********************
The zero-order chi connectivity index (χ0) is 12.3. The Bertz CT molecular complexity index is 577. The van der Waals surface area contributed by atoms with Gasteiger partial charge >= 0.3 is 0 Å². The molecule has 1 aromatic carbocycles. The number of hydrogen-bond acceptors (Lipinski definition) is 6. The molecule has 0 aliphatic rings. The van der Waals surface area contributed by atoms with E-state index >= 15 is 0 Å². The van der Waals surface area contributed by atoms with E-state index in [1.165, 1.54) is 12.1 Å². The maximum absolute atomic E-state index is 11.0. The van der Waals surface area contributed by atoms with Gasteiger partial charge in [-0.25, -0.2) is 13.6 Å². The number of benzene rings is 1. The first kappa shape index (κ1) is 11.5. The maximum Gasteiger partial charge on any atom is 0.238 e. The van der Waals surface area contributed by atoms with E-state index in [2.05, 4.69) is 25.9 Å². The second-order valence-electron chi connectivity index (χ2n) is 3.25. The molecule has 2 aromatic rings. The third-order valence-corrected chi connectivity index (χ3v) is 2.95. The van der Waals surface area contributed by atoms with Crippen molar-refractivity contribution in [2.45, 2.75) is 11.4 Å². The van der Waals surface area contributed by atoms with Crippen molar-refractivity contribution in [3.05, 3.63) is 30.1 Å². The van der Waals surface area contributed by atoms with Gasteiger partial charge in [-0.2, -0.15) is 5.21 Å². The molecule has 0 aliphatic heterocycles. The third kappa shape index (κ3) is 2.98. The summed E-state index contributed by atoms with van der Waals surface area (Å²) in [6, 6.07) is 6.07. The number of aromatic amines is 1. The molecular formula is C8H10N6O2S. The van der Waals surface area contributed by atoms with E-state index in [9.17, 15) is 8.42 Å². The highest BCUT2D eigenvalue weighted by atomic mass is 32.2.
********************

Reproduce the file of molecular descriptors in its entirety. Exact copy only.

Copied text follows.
The zero-order chi connectivity index (χ0) is 12.3. The Bertz CT molecular complexity index is 577. The van der Waals surface area contributed by atoms with Gasteiger partial charge >= 0.3 is 0 Å². The molecule has 1 aromatic carbocycles. The number of hydrogen-bond acceptors (Lipinski definition) is 6. The molecule has 0 aliphatic rings. The van der Waals surface area contributed by atoms with E-state index >= 15 is 0 Å². The van der Waals surface area contributed by atoms with E-state index in [1.165, 1.54) is 12.1 Å². The maximum absolute atomic E-state index is 11.0. The van der Waals surface area contributed by atoms with Gasteiger partial charge in [-0.25, -0.2) is 13.6 Å². The number of benzene rings is 1. The first kappa shape index (κ1) is 11.5. The maximum Gasteiger partial charge on any atom is 0.238 e. The van der Waals surface area contributed by atoms with E-state index in [2.05, 4.69) is 25.9 Å². The second-order valence-electron chi connectivity index (χ2n) is 3.25. The molecule has 2 aromatic rings. The third-order valence-corrected chi connectivity index (χ3v) is 2.95. The van der Waals surface area contributed by atoms with Crippen molar-refractivity contribution in [2.45, 2.75) is 11.4 Å². The van der Waals surface area contributed by atoms with Crippen molar-refractivity contribution in [3.05, 3.63) is 30.1 Å². The van der Waals surface area contributed by atoms with Gasteiger partial charge in [-0.2, -0.15) is 5.21 Å². The molecule has 0 aliphatic heterocycles. The third kappa shape index (κ3) is 2.98. The summed E-state index contributed by atoms with van der Waals surface area (Å²) in [6, 6.07) is 6.07. The number of aromatic amines is 1. The molecular formula is C8H10N6O2S. The van der Waals surface area contributed by atoms with E-state index in [9.17, 15) is 8.42 Å². The highest BCUT2D eigenvalue weighted by atomic mass is 32.2.